For roof slopes over 7:12 (where battens have been used in positioning and securing the tile during the original installation), wedge surrounding tiles upward, apply roof tile adhesive and slide the new tile in place.
For roof slopes 7:12 and below (where the tile has been positioned and secured directly to the roof deck), nail an approximately 12" X 6" piece of 1/2" plywood to the deck in position to act as a batten, then insert a new tile, or apply mastic to overlapping areas of the new tile and put into place.
When adhesives are used, it is important that it is placed in a position that will ensure contact with adjacent tiles, but not restrict the flow of run off water.
If adhesive is applied to the interlocking water channel, it must be placed above the headlap to avoid water damming.
Remove any shims that had been used to wedge up surrounding tiles during the repair process and ensure that all tiles surrounding the replaced piece are properly fit and seated.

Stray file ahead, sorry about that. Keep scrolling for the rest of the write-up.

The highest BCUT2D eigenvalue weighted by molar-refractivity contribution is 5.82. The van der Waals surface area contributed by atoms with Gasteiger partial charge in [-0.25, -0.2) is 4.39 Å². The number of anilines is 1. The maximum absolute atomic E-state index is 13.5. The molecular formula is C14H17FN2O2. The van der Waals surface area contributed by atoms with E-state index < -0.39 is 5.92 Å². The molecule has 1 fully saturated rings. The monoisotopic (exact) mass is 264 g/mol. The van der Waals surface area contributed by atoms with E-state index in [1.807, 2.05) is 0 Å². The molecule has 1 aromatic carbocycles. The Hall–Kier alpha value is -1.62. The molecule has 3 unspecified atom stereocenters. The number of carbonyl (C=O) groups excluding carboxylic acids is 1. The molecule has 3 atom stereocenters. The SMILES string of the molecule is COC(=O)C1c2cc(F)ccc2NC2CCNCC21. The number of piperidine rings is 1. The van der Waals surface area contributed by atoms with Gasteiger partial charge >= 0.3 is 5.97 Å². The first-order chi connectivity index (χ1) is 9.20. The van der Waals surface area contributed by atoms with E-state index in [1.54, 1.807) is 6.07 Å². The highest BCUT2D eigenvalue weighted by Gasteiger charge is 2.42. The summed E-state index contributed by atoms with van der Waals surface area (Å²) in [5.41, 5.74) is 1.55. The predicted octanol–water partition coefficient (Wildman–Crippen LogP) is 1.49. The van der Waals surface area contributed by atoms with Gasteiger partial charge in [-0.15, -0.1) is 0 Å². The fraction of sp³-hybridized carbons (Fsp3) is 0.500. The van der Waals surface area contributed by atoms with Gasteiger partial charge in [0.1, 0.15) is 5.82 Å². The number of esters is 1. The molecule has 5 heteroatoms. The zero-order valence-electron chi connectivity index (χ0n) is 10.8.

• Weathering Effects on Concrete Tile
Since MonierLifetile concrete roof tiles will last for many years, they will be subjected to the worst nature can offer. The combination of elements that destroy most other roof coverings will not, however, seriously affect the protective properties of tile.
Over time, the surface of any product left un-attended will show signs of aging, and concrete roof tiles are no exception.
Tiles are normally colored by either adding pigment into the body of the tile during the mixing stage or by applying a concentrated slurry coat of cementitious pigment to the top surface following extrusion and forming.